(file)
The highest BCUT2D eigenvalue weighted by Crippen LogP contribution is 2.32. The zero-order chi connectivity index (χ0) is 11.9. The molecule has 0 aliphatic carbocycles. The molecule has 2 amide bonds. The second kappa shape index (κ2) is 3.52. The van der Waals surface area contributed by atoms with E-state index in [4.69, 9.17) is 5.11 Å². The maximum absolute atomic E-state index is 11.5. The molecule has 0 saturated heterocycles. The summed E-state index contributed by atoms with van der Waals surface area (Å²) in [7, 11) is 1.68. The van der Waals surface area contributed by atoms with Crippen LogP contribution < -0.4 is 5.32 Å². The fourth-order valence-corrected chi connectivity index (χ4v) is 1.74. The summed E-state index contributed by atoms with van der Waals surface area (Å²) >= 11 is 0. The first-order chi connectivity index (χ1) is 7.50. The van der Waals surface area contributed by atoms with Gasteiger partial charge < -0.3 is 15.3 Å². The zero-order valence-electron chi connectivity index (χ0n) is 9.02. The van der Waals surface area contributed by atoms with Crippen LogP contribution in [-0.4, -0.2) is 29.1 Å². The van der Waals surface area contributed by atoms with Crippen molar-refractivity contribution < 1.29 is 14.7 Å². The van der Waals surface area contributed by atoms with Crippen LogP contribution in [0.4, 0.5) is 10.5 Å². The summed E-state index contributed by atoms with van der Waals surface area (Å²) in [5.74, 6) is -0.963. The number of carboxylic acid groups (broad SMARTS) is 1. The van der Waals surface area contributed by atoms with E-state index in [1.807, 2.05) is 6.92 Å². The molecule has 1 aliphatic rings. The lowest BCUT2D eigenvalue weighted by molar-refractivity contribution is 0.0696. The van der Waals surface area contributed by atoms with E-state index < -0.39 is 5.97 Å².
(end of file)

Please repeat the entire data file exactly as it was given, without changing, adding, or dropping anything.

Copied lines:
The highest BCUT2D eigenvalue weighted by Crippen LogP contribution is 2.32. The zero-order chi connectivity index (χ0) is 11.9. The molecule has 0 aliphatic carbocycles. The molecule has 2 amide bonds. The second kappa shape index (κ2) is 3.52. The van der Waals surface area contributed by atoms with E-state index in [4.69, 9.17) is 5.11 Å². The maximum absolute atomic E-state index is 11.5. The molecule has 0 saturated heterocycles. The summed E-state index contributed by atoms with van der Waals surface area (Å²) in [7, 11) is 1.68. The van der Waals surface area contributed by atoms with Crippen LogP contribution < -0.4 is 5.32 Å². The fourth-order valence-corrected chi connectivity index (χ4v) is 1.74. The summed E-state index contributed by atoms with van der Waals surface area (Å²) >= 11 is 0. The first-order chi connectivity index (χ1) is 7.50. The van der Waals surface area contributed by atoms with Gasteiger partial charge < -0.3 is 15.3 Å². The zero-order valence-electron chi connectivity index (χ0n) is 9.02. The van der Waals surface area contributed by atoms with Crippen LogP contribution in [-0.4, -0.2) is 29.1 Å². The van der Waals surface area contributed by atoms with Crippen molar-refractivity contribution < 1.29 is 14.7 Å². The van der Waals surface area contributed by atoms with Crippen LogP contribution in [0.4, 0.5) is 10.5 Å². The summed E-state index contributed by atoms with van der Waals surface area (Å²) in [5.74, 6) is -0.963. The number of carboxylic acid groups (broad SMARTS) is 1. The van der Waals surface area contributed by atoms with E-state index in [1.807, 2.05) is 6.92 Å². The molecule has 1 aliphatic rings. The lowest BCUT2D eigenvalue weighted by molar-refractivity contribution is 0.0696. The van der Waals surface area contributed by atoms with E-state index < -0.39 is 5.97 Å².